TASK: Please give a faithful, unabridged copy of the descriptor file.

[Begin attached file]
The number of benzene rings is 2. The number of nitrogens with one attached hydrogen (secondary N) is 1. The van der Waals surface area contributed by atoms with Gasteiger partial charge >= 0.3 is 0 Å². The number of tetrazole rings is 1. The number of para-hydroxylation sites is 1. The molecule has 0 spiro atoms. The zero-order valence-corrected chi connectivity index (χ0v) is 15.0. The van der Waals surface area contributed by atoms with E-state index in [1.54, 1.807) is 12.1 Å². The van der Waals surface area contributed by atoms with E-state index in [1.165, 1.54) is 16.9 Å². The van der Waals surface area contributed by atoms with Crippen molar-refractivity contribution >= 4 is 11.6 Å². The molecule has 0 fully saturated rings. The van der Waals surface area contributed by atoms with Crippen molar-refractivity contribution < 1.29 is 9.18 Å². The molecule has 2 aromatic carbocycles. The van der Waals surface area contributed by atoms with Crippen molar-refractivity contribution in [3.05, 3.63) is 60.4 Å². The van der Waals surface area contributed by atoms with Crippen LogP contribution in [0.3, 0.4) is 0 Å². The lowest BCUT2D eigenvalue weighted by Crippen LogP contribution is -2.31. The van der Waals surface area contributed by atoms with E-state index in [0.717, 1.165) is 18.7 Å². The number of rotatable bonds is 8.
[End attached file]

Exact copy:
The number of benzene rings is 2. The number of nitrogens with one attached hydrogen (secondary N) is 1. The van der Waals surface area contributed by atoms with Gasteiger partial charge >= 0.3 is 0 Å². The number of tetrazole rings is 1. The number of para-hydroxylation sites is 1. The molecule has 0 spiro atoms. The zero-order valence-corrected chi connectivity index (χ0v) is 15.0. The van der Waals surface area contributed by atoms with E-state index in [1.54, 1.807) is 12.1 Å². The van der Waals surface area contributed by atoms with E-state index in [1.165, 1.54) is 16.9 Å². The van der Waals surface area contributed by atoms with Crippen molar-refractivity contribution >= 4 is 11.6 Å². The molecule has 0 fully saturated rings. The van der Waals surface area contributed by atoms with Crippen molar-refractivity contribution < 1.29 is 9.18 Å². The molecule has 2 aromatic carbocycles. The van der Waals surface area contributed by atoms with Crippen molar-refractivity contribution in [3.05, 3.63) is 60.4 Å². The van der Waals surface area contributed by atoms with Crippen LogP contribution in [0.3, 0.4) is 0 Å². The lowest BCUT2D eigenvalue weighted by Crippen LogP contribution is -2.31. The van der Waals surface area contributed by atoms with E-state index in [0.717, 1.165) is 18.7 Å². The number of rotatable bonds is 8.